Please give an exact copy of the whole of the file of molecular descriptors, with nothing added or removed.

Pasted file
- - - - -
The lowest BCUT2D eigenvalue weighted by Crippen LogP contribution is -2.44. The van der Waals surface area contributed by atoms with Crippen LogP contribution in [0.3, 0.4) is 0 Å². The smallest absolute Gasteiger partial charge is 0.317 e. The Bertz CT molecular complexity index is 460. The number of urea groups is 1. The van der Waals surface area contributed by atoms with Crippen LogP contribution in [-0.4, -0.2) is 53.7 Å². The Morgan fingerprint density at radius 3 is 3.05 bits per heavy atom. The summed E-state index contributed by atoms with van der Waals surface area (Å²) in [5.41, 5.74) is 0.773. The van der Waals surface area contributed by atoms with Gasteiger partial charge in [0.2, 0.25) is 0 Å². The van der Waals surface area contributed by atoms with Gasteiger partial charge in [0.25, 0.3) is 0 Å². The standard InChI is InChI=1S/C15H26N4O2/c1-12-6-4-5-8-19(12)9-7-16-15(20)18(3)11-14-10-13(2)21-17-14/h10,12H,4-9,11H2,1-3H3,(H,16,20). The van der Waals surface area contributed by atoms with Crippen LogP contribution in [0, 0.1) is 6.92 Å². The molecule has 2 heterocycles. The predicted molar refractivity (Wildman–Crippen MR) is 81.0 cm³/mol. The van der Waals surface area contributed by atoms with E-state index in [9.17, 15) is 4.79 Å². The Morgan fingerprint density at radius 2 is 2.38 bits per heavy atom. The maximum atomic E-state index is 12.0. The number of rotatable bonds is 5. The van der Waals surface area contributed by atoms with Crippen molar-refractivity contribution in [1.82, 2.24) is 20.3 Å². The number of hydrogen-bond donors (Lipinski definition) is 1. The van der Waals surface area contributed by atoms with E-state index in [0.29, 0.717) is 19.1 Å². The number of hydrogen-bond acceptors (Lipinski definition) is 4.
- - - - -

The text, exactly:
The lowest BCUT2D eigenvalue weighted by Crippen LogP contribution is -2.44. The van der Waals surface area contributed by atoms with Crippen LogP contribution in [0.3, 0.4) is 0 Å². The smallest absolute Gasteiger partial charge is 0.317 e. The Bertz CT molecular complexity index is 460. The number of urea groups is 1. The van der Waals surface area contributed by atoms with Crippen LogP contribution in [-0.4, -0.2) is 53.7 Å². The Morgan fingerprint density at radius 3 is 3.05 bits per heavy atom. The summed E-state index contributed by atoms with van der Waals surface area (Å²) in [5.41, 5.74) is 0.773. The van der Waals surface area contributed by atoms with Gasteiger partial charge in [0.2, 0.25) is 0 Å². The van der Waals surface area contributed by atoms with Gasteiger partial charge in [0.25, 0.3) is 0 Å². The standard InChI is InChI=1S/C15H26N4O2/c1-12-6-4-5-8-19(12)9-7-16-15(20)18(3)11-14-10-13(2)21-17-14/h10,12H,4-9,11H2,1-3H3,(H,16,20). The van der Waals surface area contributed by atoms with Crippen LogP contribution in [0, 0.1) is 6.92 Å². The molecule has 2 heterocycles. The predicted molar refractivity (Wildman–Crippen MR) is 81.0 cm³/mol. The van der Waals surface area contributed by atoms with E-state index in [9.17, 15) is 4.79 Å². The Morgan fingerprint density at radius 2 is 2.38 bits per heavy atom. The maximum atomic E-state index is 12.0. The number of rotatable bonds is 5. The van der Waals surface area contributed by atoms with Crippen molar-refractivity contribution in [1.82, 2.24) is 20.3 Å². The number of hydrogen-bond donors (Lipinski definition) is 1. The van der Waals surface area contributed by atoms with E-state index in [0.29, 0.717) is 19.1 Å². The number of hydrogen-bond acceptors (Lipinski definition) is 4.